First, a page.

Bird Brains by Candace Savage - Book Review

Corvids are revered in many indigenous cultures and admired for their intelligence and wisdom. Yet, the phrases ‘bird brains’ and ‘feather brains’ often used derogatively emerged based on the incorrect assumption that birds are dumb, unthinking and unfeeling creatures.

Renowned author of natural history Candace Savage distils some of the incredible abilities of the corvids discovered by researchers and presents them in this beautiful book with over 60 spectacular photographs by the top international photographers.

In one experiment, for instance, a raven was given the task of identifying the odd-shaped object in an array of six otherwise identical items. Its performance put it on par with gorillas and chimps, our own species’ closest relatives.” (p 18, The Secret of their Success)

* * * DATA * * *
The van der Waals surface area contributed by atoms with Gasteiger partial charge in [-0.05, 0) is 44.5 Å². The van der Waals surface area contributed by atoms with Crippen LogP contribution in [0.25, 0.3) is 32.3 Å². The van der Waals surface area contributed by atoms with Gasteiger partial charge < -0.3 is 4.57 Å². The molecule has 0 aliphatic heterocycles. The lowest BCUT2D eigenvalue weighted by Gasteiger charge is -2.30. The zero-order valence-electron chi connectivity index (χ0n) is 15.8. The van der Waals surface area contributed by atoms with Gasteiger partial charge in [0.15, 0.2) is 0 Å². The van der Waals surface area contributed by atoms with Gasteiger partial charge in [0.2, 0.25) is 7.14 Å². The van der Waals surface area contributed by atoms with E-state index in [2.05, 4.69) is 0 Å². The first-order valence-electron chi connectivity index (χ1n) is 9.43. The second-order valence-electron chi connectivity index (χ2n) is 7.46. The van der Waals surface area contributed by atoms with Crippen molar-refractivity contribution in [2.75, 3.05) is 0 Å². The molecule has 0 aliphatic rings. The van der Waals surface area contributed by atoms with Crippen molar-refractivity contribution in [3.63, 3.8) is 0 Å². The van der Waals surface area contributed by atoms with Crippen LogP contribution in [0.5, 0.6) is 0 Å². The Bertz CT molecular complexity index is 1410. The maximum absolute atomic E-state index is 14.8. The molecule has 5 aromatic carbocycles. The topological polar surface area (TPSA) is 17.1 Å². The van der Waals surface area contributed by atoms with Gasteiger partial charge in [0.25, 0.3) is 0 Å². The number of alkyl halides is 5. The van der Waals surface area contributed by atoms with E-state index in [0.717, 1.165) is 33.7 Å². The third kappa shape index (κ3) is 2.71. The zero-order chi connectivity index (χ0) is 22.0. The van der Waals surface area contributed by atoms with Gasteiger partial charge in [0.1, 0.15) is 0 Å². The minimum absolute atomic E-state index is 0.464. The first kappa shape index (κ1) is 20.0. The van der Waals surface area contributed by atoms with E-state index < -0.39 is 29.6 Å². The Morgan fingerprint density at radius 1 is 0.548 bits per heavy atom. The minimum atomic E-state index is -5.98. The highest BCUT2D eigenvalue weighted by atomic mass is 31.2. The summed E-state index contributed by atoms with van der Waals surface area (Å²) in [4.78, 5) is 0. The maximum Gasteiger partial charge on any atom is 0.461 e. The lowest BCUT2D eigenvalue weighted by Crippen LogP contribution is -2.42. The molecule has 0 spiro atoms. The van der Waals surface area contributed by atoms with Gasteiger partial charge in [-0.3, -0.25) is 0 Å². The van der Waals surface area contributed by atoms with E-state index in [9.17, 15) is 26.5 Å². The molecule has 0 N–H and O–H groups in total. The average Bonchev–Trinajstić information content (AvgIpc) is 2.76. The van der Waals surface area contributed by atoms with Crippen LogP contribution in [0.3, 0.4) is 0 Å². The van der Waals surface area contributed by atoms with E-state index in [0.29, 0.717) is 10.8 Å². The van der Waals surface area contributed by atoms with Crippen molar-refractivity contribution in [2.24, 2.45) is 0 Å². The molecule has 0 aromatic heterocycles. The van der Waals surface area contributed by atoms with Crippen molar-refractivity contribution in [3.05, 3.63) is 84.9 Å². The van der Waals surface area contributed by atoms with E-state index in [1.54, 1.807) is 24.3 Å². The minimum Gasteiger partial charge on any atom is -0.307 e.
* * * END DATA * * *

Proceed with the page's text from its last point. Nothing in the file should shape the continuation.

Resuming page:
In one short summer season, a single nutcracker is estimated to cache between 22,000 and 33,000 sees in up to 7,500 different places. To survive the winter and spring, it must recover about a third of these tiny reserves, all of which are buried in loose soil. Although most caches are made on windswept ridges or south-facing slopes where the snow cover is light, nutccrackers have been known to unearth caches from drifts that lie hip deep.” (p 120, The Nutcracker Never Forgets).

This exquisite coffee table book is a great and hard to put down. Young and old can learn more about the birds lifestyle, cognition and place in folklore without being bogged in the description detailed scientific research.




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